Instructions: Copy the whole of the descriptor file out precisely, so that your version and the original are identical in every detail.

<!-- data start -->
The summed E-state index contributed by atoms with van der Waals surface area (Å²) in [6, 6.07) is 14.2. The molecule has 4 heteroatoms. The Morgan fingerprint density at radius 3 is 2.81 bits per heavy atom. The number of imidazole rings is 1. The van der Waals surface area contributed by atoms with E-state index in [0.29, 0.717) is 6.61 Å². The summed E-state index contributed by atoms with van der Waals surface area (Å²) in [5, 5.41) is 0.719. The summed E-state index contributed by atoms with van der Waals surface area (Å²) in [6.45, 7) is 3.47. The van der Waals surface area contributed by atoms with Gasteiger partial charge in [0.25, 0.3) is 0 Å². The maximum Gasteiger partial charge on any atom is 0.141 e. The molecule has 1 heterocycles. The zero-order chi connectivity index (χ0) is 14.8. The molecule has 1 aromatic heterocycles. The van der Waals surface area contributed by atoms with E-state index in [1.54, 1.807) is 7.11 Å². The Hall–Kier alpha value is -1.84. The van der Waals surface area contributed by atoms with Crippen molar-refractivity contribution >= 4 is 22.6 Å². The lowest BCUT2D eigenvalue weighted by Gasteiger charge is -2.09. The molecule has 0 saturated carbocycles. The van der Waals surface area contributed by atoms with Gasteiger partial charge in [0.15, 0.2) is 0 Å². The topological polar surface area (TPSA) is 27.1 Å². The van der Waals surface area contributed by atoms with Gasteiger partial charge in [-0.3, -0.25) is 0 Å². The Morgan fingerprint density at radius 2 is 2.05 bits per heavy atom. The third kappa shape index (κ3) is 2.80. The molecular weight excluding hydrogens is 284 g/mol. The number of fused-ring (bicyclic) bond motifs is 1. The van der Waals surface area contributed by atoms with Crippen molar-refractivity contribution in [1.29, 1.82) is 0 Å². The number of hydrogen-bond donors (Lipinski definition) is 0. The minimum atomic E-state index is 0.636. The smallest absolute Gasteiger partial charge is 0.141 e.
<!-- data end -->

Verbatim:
The summed E-state index contributed by atoms with van der Waals surface area (Å²) in [6, 6.07) is 14.2. The molecule has 4 heteroatoms. The Morgan fingerprint density at radius 3 is 2.81 bits per heavy atom. The number of imidazole rings is 1. The van der Waals surface area contributed by atoms with E-state index in [0.29, 0.717) is 6.61 Å². The summed E-state index contributed by atoms with van der Waals surface area (Å²) in [5, 5.41) is 0.719. The summed E-state index contributed by atoms with van der Waals surface area (Å²) in [6.45, 7) is 3.47. The van der Waals surface area contributed by atoms with Gasteiger partial charge in [0.25, 0.3) is 0 Å². The maximum Gasteiger partial charge on any atom is 0.141 e. The molecule has 1 heterocycles. The zero-order chi connectivity index (χ0) is 14.8. The molecule has 1 aromatic heterocycles. The van der Waals surface area contributed by atoms with E-state index in [1.54, 1.807) is 7.11 Å². The Hall–Kier alpha value is -1.84. The van der Waals surface area contributed by atoms with Crippen molar-refractivity contribution >= 4 is 22.6 Å². The lowest BCUT2D eigenvalue weighted by Gasteiger charge is -2.09. The molecule has 0 saturated carbocycles. The van der Waals surface area contributed by atoms with Gasteiger partial charge in [0.15, 0.2) is 0 Å². The topological polar surface area (TPSA) is 27.1 Å². The van der Waals surface area contributed by atoms with Gasteiger partial charge in [-0.3, -0.25) is 0 Å². The Morgan fingerprint density at radius 2 is 2.05 bits per heavy atom. The third kappa shape index (κ3) is 2.80. The molecular weight excluding hydrogens is 284 g/mol. The number of fused-ring (bicyclic) bond motifs is 1. The van der Waals surface area contributed by atoms with Crippen molar-refractivity contribution in [1.29, 1.82) is 0 Å². The number of hydrogen-bond donors (Lipinski definition) is 0. The minimum atomic E-state index is 0.636. The smallest absolute Gasteiger partial charge is 0.141 e.